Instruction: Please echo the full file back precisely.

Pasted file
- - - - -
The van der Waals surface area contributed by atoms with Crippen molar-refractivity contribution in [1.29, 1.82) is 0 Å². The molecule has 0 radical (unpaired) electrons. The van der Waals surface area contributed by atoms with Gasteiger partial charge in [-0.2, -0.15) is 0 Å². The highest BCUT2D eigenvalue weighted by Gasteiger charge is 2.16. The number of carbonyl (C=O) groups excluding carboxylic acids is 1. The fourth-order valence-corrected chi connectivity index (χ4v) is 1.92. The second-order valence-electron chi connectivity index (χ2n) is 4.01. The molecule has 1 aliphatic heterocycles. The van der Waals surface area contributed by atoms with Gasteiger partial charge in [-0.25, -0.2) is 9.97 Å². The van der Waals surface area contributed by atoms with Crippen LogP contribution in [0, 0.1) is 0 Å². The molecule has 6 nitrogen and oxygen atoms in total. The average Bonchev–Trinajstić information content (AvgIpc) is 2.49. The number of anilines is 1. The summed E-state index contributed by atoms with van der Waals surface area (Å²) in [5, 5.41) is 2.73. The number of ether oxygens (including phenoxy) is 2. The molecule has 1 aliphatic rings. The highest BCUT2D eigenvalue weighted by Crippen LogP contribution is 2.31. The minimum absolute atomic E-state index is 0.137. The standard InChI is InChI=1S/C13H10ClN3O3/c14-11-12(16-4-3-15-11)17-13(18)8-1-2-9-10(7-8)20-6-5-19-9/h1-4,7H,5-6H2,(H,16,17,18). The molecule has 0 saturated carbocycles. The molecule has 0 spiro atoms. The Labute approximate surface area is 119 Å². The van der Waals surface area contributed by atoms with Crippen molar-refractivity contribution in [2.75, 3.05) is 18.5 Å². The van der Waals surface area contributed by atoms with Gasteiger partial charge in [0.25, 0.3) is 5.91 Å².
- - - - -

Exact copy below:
The van der Waals surface area contributed by atoms with Crippen molar-refractivity contribution in [1.29, 1.82) is 0 Å². The molecule has 0 radical (unpaired) electrons. The van der Waals surface area contributed by atoms with Gasteiger partial charge in [-0.2, -0.15) is 0 Å². The highest BCUT2D eigenvalue weighted by Gasteiger charge is 2.16. The number of carbonyl (C=O) groups excluding carboxylic acids is 1. The fourth-order valence-corrected chi connectivity index (χ4v) is 1.92. The second-order valence-electron chi connectivity index (χ2n) is 4.01. The molecule has 1 aliphatic heterocycles. The van der Waals surface area contributed by atoms with Gasteiger partial charge in [-0.25, -0.2) is 9.97 Å². The van der Waals surface area contributed by atoms with Crippen LogP contribution in [0, 0.1) is 0 Å². The molecule has 6 nitrogen and oxygen atoms in total. The average Bonchev–Trinajstić information content (AvgIpc) is 2.49. The number of anilines is 1. The summed E-state index contributed by atoms with van der Waals surface area (Å²) in [5, 5.41) is 2.73. The number of ether oxygens (including phenoxy) is 2. The molecule has 1 aliphatic rings. The highest BCUT2D eigenvalue weighted by Crippen LogP contribution is 2.31. The minimum absolute atomic E-state index is 0.137. The standard InChI is InChI=1S/C13H10ClN3O3/c14-11-12(16-4-3-15-11)17-13(18)8-1-2-9-10(7-8)20-6-5-19-9/h1-4,7H,5-6H2,(H,16,17,18). The molecule has 0 saturated carbocycles. The molecule has 0 spiro atoms. The Labute approximate surface area is 119 Å². The van der Waals surface area contributed by atoms with Crippen molar-refractivity contribution in [2.75, 3.05) is 18.5 Å². The van der Waals surface area contributed by atoms with Gasteiger partial charge in [0.25, 0.3) is 5.91 Å².